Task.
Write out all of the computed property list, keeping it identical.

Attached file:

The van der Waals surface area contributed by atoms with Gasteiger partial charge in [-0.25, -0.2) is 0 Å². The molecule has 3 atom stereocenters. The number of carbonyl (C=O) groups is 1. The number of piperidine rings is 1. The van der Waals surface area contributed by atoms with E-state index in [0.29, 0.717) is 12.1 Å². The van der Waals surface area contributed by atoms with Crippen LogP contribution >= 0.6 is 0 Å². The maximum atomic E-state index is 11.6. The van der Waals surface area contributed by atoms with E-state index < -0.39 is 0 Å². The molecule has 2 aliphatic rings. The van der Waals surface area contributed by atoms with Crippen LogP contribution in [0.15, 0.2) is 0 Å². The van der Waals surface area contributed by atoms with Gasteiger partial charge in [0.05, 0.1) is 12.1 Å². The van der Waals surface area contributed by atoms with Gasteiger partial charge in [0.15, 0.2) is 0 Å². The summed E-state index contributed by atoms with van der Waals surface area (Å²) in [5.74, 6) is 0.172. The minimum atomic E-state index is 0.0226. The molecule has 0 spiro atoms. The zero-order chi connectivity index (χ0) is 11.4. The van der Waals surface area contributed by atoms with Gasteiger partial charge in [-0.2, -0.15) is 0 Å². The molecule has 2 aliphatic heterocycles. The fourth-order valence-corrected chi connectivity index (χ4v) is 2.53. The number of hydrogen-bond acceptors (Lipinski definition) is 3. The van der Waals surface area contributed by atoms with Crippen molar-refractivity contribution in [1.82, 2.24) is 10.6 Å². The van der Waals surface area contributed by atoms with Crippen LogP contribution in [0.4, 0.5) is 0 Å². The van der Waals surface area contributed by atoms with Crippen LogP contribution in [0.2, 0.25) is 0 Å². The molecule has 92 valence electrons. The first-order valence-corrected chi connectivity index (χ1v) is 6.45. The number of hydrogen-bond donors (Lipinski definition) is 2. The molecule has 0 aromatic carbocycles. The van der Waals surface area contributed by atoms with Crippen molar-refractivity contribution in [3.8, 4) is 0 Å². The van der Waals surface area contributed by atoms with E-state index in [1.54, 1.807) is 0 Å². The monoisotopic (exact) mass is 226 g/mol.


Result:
The van der Waals surface area contributed by atoms with Gasteiger partial charge in [-0.25, -0.2) is 0 Å². The molecule has 3 atom stereocenters. The number of carbonyl (C=O) groups is 1. The number of piperidine rings is 1. The van der Waals surface area contributed by atoms with E-state index in [0.29, 0.717) is 12.1 Å². The van der Waals surface area contributed by atoms with Crippen LogP contribution >= 0.6 is 0 Å². The maximum atomic E-state index is 11.6. The van der Waals surface area contributed by atoms with E-state index < -0.39 is 0 Å². The molecule has 2 aliphatic rings. The van der Waals surface area contributed by atoms with Crippen LogP contribution in [0.15, 0.2) is 0 Å². The van der Waals surface area contributed by atoms with Gasteiger partial charge in [0.05, 0.1) is 12.1 Å². The van der Waals surface area contributed by atoms with Gasteiger partial charge in [0.15, 0.2) is 0 Å². The summed E-state index contributed by atoms with van der Waals surface area (Å²) in [5.74, 6) is 0.172. The minimum atomic E-state index is 0.0226. The molecule has 0 spiro atoms. The zero-order chi connectivity index (χ0) is 11.4. The van der Waals surface area contributed by atoms with Gasteiger partial charge in [-0.2, -0.15) is 0 Å². The molecule has 2 aliphatic heterocycles. The fourth-order valence-corrected chi connectivity index (χ4v) is 2.53. The number of hydrogen-bond acceptors (Lipinski definition) is 3. The van der Waals surface area contributed by atoms with Crippen molar-refractivity contribution in [1.82, 2.24) is 10.6 Å². The van der Waals surface area contributed by atoms with Crippen LogP contribution in [0.4, 0.5) is 0 Å². The van der Waals surface area contributed by atoms with Crippen LogP contribution in [0.2, 0.25) is 0 Å². The molecule has 92 valence electrons. The first-order valence-corrected chi connectivity index (χ1v) is 6.45. The number of hydrogen-bond donors (Lipinski definition) is 2. The molecule has 0 aromatic carbocycles. The van der Waals surface area contributed by atoms with Crippen molar-refractivity contribution in [3.8, 4) is 0 Å². The van der Waals surface area contributed by atoms with E-state index in [1.54, 1.807) is 0 Å². The monoisotopic (exact) mass is 226 g/mol.